Congolese family puts tragedy behind them and heads for new life in France
The fatigue and worry etched on Bora Riziki’s face belie her 24 years. As a teenager, she fled the conflict in the Democratic Republic of the Congo after her parents were killed, and tried to make a life for herself in South Africa.
A few years later, now the mother of two young children, she saw her husband fatally shot in front of her in a violent car-jacking and soon afterwards her brother, with whom she had been reunited after a long separation, was also killed.
However, today Bora is happy. She and her children – Amina, five, and seven-year-old Ibrahim – are leaving their township home near Cape Town to start a new life in France under a UN Refugee Agency, UNHCR, scheme to resettle the most vulnerable refugees.
Interviewed by UNHCR in her small house in the township of Delft shortly before her departure, Bora described the growing xenophobia in South Africa and how she came to live in fear for herself and her children.
“My husband was murdered, then my brother … I don’t know why,” she said, as Amina, whose hearing is impaired, and Ibrahim played nearby. “Since then, I’m afraid whenever anyone looks at me.” In Delft, it is best to avoid attracting attention, especially if you are a foreigner.
“My husband was murdered, then my brother."
Bora grew up in the city of Uvira in South Kivu Province in the DRC, on the northern shore of Lake Tanganyika. After her parents were killed, she first sought shelter with her uncle but, at the age of 15, decided to flee the conflict. She set off on a five-month odyssey that eventually took her to South Africa.
“It was war, my father was dead, my mother was dead,” she said. “Life was so hard… I felt bad, stressed. Sometimes I could not eat.”
She travelled across Tanzania, where she spent a month in prison for having no identity documents. After her release she continued her journey, on foot and by boat and train, stopping off in Malawi en route. Eventually, she reached South Africa, having lost contact with her sister and two brothers.
She arrived in the township of Philippi, near Cape Town, where a fellow Congolese refugee, Rusiga, took her under his wing and helped her to find accommodation and apply for asylum. Soon afterwards, they married and moved to Delft to open a business.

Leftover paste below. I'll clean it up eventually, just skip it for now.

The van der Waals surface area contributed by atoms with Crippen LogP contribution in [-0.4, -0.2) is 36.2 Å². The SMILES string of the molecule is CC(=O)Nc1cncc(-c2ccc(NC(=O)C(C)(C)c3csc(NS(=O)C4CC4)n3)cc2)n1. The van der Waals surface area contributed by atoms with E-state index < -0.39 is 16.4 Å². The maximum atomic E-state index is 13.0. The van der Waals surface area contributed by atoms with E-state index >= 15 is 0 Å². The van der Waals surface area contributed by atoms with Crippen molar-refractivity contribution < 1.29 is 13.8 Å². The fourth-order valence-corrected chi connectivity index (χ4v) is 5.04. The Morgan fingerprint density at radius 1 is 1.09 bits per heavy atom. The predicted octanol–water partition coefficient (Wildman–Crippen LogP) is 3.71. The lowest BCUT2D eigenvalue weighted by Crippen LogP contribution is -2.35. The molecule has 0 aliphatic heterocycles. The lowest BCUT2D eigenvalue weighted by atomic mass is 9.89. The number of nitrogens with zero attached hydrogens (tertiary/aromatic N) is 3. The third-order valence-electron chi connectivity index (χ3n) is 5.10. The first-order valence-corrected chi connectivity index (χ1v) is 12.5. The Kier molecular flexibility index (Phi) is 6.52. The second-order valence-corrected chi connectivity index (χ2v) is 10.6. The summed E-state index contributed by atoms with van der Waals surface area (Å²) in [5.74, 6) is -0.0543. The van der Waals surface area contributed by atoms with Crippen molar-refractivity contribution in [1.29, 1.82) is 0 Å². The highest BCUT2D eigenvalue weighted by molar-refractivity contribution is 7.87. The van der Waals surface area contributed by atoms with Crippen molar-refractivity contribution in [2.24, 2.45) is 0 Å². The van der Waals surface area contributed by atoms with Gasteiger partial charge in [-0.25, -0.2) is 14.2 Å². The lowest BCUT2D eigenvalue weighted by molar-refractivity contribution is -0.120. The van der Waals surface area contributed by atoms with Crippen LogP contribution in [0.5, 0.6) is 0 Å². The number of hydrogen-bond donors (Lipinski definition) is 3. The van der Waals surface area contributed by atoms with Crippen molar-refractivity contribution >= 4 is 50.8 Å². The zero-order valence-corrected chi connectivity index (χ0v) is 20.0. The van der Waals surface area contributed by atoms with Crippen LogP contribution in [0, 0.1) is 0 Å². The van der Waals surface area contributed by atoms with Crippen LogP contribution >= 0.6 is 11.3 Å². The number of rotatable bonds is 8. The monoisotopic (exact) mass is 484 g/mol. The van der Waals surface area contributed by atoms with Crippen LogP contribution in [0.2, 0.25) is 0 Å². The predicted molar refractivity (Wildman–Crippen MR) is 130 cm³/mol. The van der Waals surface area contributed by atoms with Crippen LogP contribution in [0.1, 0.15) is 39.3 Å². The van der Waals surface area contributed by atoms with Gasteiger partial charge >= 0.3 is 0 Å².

Rusiga ran a small hairdressing salon and set up a makeshift grocery store for her, where she sold soft drinks and sweets. “But with the shop the problems started. There were always thieves in the house.”
Her voice dropped and she looked away as she described the attack by three armed men while they were in their car outside their house, during which her husband was fatally shot. “Amina was still a baby in my arms. Ibrahim, who was three at the time was sitting in the back," she recalled. The gunmen surrounded the car and fired on her husband, but she managed to run into the house with Amina and hid in the toilet. The attackers caught Ibrahim in the car and beat him.
The boy managed to escape and rejoin his mother as the thieves drove off in the car. Her husband, who was badly wounded, managed to drag himself into the street to speak to a passer-by. He handed over his cell phone and asked the stranger to call for an ambulance, but he simply ran off with the phone.
Bora eventually found him lying in the street covered in mud and blood. “He told me: ‘Look after the children … I think I’m dying’.” Bora went to get help, “but no-one would help me. No-one.”
"No-one would help me. No-one.”
After the death of her husband, her brother who lived in Durban, came to live with her and help look after the children. A year passed and things seemed to be improving for the family, and Bora hoped she could put the events of the past behind her.
“One day, I was in the house and someone called me, told me my brother was shot. I went to the hospital, but it was too late.”
Her brother’s death was one family tragedy too many for Bora. She fell into a depression and a friend suggested she seek psychiatric help. She attended the Cape Town Trauma Centre for Survivors of Violence and Torture, which steered her towards the local UNHCR office.
When she told her story, UNHCR representatives realised the family met the agency’s vulnerability criteria and a case was put forward for their resettlement. A month later the application was accepted by France.
Ilija Todorovic, UNHCR’s senior regional resettlement officer for Southern Africa, said South Africa was one of the main countries from which the agency had submitted cases for resettlement of refugees, “because specific locations in South Africa have been affected by serious security problems due to xenophobia.”
"I went to the hospital, but it was too late."
“France asks us to submit very vulnerable cases, cases with protection problems or specific medical needs. Strong cases, quantifiable and justifiable. They want to be sure that these persons are real refugees. And they also take certain cases that have specific needs for urgent resettlement.”
Although Bora knows little about France and is a little fearful of the unknown, she is pleased to be leaving. “Sometimes I am scared, sometimes happy. But now I am very happy.”
As the hour of departure approaches, Bora and the children are dressed in their Sunday best. They are escorted to the airport by an official of the International Organization for Migration, Zoe Rohde, who helps them organize their luggage.
With a final backward glance, Bora says: “I am happy to leave Delft, but sad to leave my friends and my [other] brother here.”
She would like to visit them one day, “but not in Delft. I don’t want to come back in Delft, this place is not safe”.
At the airport, after a tearful goodbye to her friends, Bora turns her back on the past and walks through the departure gate and into her new life.